Interestingly, only a few participants reported using the functionality to contact other health professionals or hospitals via email. This may indicate that the platform provided sufficient information to support recovery, and urgent concerns may have been directed to the surgeon. This area could be explored further, and the program expanded to include discharge plans on the platform as a record for patients and to communicate directly with the primary health care team.

On the basis of the findings of this study, it is recommended that the eHealth program be provided as an option to support patients in their perioperative journey for hip arthroplasty. The results of this study can help inform the development and future research of telerehabilitation programs for other surgical procedures.


The study was developed and conducted according to the CONSORT statement. This study had two key limitations. The study was conducted in an acute private hospital; hence, the findings may not be generalizable to other hospitals because the results are limited to the study population and may not be representative of participants at other hospitals. The study may have lent itself to participants who were more comfortable with technology, which may have created a potential selection bias.


Preoperative patient education is important for positive patient outcomes following hip arthroplasty, and eHealth patient education is becoming an increasingly flexible option to deliver these resources to patients and guide the preparation and recovery from surgery along with their direct contact with health care professionals. This study demonstrated that participants in the intervention group did not differ in outcome measures compared with the control group, who received standard patient education. The study demonstrated that an eHealth program created an opportunity to provide preoperative guidance on preparation and recovery and supported postoperative rehabilitation. The acceptance of the program was high, with participants reporting that it was easy to use and enabled them to access information when they wanted to. These promising results demonstrate that health care organizations can implement and adapt digital health systems with good uptake by patients. Larger studies would help further inform how eHealth programs can be adapted for other orthopedic and surgical procedures.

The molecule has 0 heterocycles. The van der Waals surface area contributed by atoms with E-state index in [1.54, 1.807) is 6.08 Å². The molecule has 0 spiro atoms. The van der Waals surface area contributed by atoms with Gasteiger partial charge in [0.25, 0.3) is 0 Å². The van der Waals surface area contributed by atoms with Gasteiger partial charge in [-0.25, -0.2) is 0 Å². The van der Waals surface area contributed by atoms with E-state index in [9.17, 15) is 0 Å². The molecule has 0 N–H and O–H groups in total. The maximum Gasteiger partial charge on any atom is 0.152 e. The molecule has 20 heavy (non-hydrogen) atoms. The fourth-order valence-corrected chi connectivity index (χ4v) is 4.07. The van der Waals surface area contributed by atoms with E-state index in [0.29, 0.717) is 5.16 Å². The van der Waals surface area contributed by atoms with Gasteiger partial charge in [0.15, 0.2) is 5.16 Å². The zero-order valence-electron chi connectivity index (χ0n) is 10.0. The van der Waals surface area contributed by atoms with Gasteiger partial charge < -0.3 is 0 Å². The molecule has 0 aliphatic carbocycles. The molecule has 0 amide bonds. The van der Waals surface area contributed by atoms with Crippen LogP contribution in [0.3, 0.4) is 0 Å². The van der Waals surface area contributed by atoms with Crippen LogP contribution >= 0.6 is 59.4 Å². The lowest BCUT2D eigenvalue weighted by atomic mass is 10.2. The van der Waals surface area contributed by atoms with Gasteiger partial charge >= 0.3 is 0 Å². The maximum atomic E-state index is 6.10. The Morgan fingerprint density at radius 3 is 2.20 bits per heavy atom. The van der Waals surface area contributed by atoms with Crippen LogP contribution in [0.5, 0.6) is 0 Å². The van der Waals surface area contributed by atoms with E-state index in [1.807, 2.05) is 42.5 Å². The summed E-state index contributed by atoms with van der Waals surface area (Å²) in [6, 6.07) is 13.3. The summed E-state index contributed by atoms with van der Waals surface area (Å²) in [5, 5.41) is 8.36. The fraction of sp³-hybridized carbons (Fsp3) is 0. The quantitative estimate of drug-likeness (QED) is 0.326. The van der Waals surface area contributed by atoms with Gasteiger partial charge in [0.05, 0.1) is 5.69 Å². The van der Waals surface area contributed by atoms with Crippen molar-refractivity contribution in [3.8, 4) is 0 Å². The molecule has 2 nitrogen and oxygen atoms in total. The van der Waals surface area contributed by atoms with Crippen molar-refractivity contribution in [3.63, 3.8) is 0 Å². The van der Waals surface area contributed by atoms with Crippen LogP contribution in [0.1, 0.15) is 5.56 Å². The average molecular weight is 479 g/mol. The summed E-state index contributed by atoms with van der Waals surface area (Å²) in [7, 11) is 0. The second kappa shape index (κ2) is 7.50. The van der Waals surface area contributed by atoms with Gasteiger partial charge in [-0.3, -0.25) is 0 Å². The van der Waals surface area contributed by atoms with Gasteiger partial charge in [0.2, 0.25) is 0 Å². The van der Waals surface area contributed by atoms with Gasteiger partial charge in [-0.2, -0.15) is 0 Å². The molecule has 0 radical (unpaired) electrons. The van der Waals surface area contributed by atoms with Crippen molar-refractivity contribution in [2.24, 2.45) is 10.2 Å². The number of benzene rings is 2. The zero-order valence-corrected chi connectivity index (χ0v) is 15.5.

The authors would like to acknowledge the consumer representatives involved in the project, the participants, and the nursing and allied health staff who developed the patient education resources and videos and Go Well Health who provided the eHealth platform. This study was funded by the HPH Research Foundation.

Conflicts of Interest

None declared.

Multimedia Appendix 1

CONSORT-eHEALTH checklist (V 1.6.1).

PDF File (Adobe PDF File), 3063 KB

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ERP: enhanced recovery program
EuroQol EQ-5D-5L: 5-level 5-dimension quality of life measure
HOOS: Hip Dysfunction and Osteoarthritis Outcome Score
HRQoL: health-related quality of life
QoL: quality of life
RCT: randomized controlled trial
SEMCD: self-efficacy for managing chronic disease
THA: total hip arthroplasty
VAS: visual analogue scale

Edited by G Eysenbach; submitted 02.08.20; peer-reviewed by T Alessa, B Liu; comments to author 21.09.20; revised version received 08.10.20; accepted 17.01.21; published 03.03.21


©Rosemary Saunders, Karla Seaman, Laura Emery, Max Bulsara, Catherine Ashford, Judith McDowall, Karen Gullick, Beverley Ewens, Trudy Sullivan, Charlotte Foskett, Lisa Whitehead. Originally published in JMIR Rehabilitation and Assistive Technology (, 03.03.2021.